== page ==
FAST FOCUS: As opioids continue to cause harm, the FDA plans to augment their understanding of real-world opioid use and carry out public safety initiatives, including a reevaluation of abuse-deterrent opioids, influencing opioid prescriber practices, and reassessing drug decision-making strategies. While such initiatives could benefit patients, it is uncertain what outcomes they will yield as we continue to gather information.
Various industry stakeholders have implemented a multitude of practices, guidelines, and regulations in order to combat the opioid epidemic at every possible opportunity, and they have achieved many significant victories. However, opioid overdose deaths have continued to increase, most recently due to a significant rise in the use of synthetic opioids such as fentanyl. As the opioid landscape continues to evolve, there is still a strong need for continued opioid policy change.
As the federal agency responsible for protecting and promoting public health through the control and supervision of pharmaceuticals, the U.S. Food and Drug Administration (FDA) has recently acknowledged that there is a significant gap in their understanding of how the opioid products they approve are used in the real world.
The FDA has therefore announced a variety of initiatives intended to tighten opioid policy in the interest of public safety. This includes a reevaluation of the effectiveness of abuse-deterrent opioid formulations, influencing prescriber practices with expanded rules and education, reassessing organizational decision-making strategies, and more.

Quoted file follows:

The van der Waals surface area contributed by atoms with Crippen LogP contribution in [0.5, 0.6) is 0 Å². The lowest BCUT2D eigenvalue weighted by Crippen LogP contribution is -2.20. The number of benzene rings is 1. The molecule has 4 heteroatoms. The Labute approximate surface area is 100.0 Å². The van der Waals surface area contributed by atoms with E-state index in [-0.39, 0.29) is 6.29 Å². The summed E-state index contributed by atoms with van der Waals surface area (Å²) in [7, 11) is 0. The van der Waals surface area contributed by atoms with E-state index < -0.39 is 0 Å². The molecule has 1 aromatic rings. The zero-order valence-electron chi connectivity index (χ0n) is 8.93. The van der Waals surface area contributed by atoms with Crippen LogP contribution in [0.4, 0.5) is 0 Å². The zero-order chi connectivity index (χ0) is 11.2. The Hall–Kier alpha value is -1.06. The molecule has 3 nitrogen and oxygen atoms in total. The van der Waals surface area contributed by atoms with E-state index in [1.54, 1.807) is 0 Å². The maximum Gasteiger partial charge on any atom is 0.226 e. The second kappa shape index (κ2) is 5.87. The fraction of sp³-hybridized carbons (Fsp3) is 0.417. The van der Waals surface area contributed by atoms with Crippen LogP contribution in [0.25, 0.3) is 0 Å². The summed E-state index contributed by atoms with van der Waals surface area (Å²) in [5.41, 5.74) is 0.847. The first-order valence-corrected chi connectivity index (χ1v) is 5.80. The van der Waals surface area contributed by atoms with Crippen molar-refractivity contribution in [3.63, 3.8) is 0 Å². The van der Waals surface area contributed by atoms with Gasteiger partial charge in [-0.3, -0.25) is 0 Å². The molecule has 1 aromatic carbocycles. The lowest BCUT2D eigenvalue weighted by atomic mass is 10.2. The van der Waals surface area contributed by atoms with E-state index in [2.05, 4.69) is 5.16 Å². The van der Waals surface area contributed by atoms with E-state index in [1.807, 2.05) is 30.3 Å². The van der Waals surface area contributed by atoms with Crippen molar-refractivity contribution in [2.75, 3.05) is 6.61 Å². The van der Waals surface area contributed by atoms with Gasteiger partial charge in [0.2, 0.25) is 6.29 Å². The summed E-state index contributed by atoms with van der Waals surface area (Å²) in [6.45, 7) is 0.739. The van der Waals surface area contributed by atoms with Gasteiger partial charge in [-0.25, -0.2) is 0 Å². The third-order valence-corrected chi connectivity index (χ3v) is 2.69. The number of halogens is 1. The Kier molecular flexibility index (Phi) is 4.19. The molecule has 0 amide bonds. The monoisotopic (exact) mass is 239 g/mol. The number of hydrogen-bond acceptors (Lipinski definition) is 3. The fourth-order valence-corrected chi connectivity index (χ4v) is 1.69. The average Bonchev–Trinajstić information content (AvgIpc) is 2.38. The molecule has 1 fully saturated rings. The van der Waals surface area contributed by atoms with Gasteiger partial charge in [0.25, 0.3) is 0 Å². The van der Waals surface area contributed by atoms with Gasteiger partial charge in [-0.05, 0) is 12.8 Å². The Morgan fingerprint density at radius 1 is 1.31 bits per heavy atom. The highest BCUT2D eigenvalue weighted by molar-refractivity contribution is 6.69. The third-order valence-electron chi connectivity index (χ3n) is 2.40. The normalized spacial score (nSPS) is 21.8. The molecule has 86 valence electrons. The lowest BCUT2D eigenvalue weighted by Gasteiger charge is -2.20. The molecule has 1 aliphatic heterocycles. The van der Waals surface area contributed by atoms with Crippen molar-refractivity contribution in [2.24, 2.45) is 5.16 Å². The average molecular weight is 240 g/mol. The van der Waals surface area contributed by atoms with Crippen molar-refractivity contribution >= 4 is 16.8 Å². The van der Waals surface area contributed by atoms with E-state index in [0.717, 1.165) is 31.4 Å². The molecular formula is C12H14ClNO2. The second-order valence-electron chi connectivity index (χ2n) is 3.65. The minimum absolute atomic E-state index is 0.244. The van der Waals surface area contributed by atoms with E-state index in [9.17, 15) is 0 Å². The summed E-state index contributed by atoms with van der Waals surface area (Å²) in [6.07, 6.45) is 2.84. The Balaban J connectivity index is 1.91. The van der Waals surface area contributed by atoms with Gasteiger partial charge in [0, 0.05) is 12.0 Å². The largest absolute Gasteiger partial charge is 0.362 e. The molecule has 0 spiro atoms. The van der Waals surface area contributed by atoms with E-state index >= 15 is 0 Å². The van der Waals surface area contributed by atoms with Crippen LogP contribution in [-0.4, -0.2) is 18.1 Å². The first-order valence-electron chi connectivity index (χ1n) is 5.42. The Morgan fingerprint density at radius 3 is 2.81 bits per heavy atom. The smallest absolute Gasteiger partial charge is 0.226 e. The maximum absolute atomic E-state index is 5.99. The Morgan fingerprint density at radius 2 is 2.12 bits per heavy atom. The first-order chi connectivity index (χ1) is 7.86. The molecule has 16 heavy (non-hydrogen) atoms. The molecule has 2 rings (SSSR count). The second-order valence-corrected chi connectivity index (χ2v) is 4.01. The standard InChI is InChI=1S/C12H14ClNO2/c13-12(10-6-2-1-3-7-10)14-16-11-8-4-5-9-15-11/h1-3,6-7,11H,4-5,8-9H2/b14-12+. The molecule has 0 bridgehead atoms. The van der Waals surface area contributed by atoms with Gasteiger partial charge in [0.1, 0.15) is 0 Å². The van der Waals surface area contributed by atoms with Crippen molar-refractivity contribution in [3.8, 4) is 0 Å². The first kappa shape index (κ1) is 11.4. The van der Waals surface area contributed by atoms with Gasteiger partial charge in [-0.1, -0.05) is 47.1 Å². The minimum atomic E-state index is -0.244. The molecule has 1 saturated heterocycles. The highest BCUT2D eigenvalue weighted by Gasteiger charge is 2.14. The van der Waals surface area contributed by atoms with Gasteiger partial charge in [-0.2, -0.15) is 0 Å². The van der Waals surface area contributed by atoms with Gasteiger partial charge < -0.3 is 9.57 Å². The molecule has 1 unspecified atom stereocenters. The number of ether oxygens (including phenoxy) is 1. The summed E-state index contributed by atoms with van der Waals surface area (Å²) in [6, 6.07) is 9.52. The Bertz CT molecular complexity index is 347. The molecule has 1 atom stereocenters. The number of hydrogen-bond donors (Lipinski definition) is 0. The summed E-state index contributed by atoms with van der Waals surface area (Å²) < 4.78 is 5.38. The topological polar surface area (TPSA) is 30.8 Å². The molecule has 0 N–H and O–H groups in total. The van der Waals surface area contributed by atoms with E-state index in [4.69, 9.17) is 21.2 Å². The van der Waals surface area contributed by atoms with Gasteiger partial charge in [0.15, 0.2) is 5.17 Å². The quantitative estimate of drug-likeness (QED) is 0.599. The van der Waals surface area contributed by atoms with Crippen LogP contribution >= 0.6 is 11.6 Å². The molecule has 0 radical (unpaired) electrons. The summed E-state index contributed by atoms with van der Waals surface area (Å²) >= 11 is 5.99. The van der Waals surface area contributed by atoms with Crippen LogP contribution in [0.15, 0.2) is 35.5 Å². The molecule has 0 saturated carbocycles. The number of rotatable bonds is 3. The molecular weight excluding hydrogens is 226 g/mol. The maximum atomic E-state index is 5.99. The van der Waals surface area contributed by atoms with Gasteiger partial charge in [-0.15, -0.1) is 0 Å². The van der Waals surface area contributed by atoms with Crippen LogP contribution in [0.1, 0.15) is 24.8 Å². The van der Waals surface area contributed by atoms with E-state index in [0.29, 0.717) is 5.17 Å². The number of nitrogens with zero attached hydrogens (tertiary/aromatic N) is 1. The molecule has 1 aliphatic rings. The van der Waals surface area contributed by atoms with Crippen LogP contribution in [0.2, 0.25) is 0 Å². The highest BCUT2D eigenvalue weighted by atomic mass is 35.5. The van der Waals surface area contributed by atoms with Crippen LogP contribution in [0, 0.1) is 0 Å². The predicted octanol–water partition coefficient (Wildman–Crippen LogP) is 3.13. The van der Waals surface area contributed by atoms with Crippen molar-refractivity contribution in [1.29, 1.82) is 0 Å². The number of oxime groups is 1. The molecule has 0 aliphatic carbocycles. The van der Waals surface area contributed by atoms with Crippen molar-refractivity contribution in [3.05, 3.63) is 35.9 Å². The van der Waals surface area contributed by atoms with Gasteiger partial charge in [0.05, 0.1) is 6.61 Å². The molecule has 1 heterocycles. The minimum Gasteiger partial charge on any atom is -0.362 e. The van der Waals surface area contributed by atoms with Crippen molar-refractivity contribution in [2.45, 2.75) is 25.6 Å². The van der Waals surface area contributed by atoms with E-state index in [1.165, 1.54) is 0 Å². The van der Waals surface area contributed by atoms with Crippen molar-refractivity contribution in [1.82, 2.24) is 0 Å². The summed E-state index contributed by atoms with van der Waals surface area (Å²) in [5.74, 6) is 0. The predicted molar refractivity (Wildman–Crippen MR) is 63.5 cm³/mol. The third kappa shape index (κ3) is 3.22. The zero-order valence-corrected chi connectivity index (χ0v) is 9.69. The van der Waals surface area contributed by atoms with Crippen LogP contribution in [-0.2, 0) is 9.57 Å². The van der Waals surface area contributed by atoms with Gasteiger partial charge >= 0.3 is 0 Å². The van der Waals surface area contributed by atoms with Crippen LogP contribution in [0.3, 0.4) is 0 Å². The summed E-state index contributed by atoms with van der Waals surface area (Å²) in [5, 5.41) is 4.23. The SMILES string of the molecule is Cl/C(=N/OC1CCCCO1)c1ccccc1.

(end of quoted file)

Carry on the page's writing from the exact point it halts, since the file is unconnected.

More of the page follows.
REEVALUATING ABUSE-DETERRENT OPIOIDS
In June, the FDA stunned healthcare professionals by asking Endo Pharmaceuticals to remove the abuse-deterrent formulation of Opana ER from the market. The FDA request came after post-market data tied the drug to a surge in injection-based abuse that led to serious outbreaks of HIV and hepatitis C virus (HCV).4 This was the first time the FDA requested the removal of a currently marketed opioid pain medication from the market due to public health concerns. Less than a week later, the FDA announced a public meeting to discuss with external thought leaders whether or not abuse-deterrent opioids were having their intended impact on limiting abuse and misuse to curb the opioid epidemic.5
Within the announcement, the FDA conceded that such formulations are not abuse-proof or addiction proof, and that the organization requires a stronger understanding of how such products are used in the real world. Shortly after, the FDA announced a new study to better understand prescriber beliefs and attitudes surrounding abuse-deterrent opioids, as the FDA does not wish to improperly convey that such products are less prone to addiction.6
WHAT DOES THIS MEAN?
Over the last several years, the FDA has encouraged the development of abuse-deterrent opioids as the organization felt such formulations could offer pain relief with a reduced risk profile. However, these new initiatives acknowledge a serious disconnect between their opioid policies and the impact such policies have – or do not have – in the real world.
In order to correct such discrepancies between their policies and real-world opioid and use, the FDA is currently investigating how to better leverage existing data sources and methods to inform the regulation of abuse-deterrent opioid products.5
INFLUENCING PRESCRIBER PRACTICES
In an attempt to reduce overall exposure to opioids and promote appropriate opioid prescribing practices, the FDA is expanding the Risk Evaluation and Mitigation Strategy (REMS) program to immediate-release (IR) opioid products.6
REMS enforces significant prescriber education requirements in order to reduce adverse outcomes resulting from the inappropriate prescribing, misuse, and abuse of extended-release or long-acting (ER/LA) opioids. But as the FDA estimates that 90% of opioid prescriptions are for IR opioids,6 they believe REMS could help manage a larger realm of opioid prescribing. While the new REMS will differ from the original, it is worth understanding the current REMS program.
As part of REMS, all ER/LA opioid manufacturers must provide education for the prescribers of these medications, which must be provided through accredited continuing education (CE) activities. CE activities must focus on safe prescribing with a core content of three hours, covering subjects including but not limited to: